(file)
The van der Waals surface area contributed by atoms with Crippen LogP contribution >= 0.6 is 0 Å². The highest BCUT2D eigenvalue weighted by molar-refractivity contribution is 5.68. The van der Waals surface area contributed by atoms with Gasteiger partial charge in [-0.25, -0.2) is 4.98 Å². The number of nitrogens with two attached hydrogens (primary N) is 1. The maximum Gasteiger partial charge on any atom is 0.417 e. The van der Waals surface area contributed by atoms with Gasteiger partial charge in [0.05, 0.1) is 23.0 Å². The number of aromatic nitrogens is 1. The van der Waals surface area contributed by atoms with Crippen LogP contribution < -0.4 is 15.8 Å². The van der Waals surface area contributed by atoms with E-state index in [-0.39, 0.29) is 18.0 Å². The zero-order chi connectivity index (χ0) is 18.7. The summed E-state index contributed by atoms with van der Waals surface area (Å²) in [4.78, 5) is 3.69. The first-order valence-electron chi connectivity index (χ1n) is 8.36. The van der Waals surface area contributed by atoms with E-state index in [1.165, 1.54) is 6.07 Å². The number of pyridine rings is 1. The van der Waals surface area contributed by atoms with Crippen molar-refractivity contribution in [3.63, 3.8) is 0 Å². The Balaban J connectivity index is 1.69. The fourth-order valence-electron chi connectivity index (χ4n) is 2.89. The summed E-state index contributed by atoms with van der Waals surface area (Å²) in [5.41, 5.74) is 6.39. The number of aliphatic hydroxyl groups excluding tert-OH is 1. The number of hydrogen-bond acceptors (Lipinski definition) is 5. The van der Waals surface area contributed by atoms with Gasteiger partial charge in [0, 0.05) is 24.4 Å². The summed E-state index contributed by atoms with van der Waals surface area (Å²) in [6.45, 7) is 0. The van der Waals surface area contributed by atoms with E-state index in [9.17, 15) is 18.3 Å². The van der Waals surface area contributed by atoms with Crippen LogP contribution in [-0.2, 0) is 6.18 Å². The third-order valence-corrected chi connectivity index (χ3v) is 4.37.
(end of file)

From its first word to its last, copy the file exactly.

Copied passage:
The van der Waals surface area contributed by atoms with Crippen LogP contribution >= 0.6 is 0 Å². The highest BCUT2D eigenvalue weighted by molar-refractivity contribution is 5.68. The van der Waals surface area contributed by atoms with Gasteiger partial charge in [-0.25, -0.2) is 4.98 Å². The number of nitrogens with two attached hydrogens (primary N) is 1. The maximum Gasteiger partial charge on any atom is 0.417 e. The van der Waals surface area contributed by atoms with Gasteiger partial charge in [0.05, 0.1) is 23.0 Å². The number of aromatic nitrogens is 1. The van der Waals surface area contributed by atoms with Crippen LogP contribution < -0.4 is 15.8 Å². The van der Waals surface area contributed by atoms with E-state index in [-0.39, 0.29) is 18.0 Å². The zero-order chi connectivity index (χ0) is 18.7. The summed E-state index contributed by atoms with van der Waals surface area (Å²) in [4.78, 5) is 3.69. The first-order valence-electron chi connectivity index (χ1n) is 8.36. The van der Waals surface area contributed by atoms with E-state index in [1.165, 1.54) is 6.07 Å². The number of pyridine rings is 1. The van der Waals surface area contributed by atoms with Crippen molar-refractivity contribution in [3.63, 3.8) is 0 Å². The Balaban J connectivity index is 1.69. The fourth-order valence-electron chi connectivity index (χ4n) is 2.89. The summed E-state index contributed by atoms with van der Waals surface area (Å²) in [5.41, 5.74) is 6.39. The number of aliphatic hydroxyl groups excluding tert-OH is 1. The number of hydrogen-bond acceptors (Lipinski definition) is 5. The van der Waals surface area contributed by atoms with Gasteiger partial charge in [0, 0.05) is 24.4 Å². The summed E-state index contributed by atoms with van der Waals surface area (Å²) in [6.45, 7) is 0. The van der Waals surface area contributed by atoms with E-state index in [9.17, 15) is 18.3 Å². The van der Waals surface area contributed by atoms with Crippen LogP contribution in [-0.2, 0) is 6.18 Å². The third-order valence-corrected chi connectivity index (χ3v) is 4.37.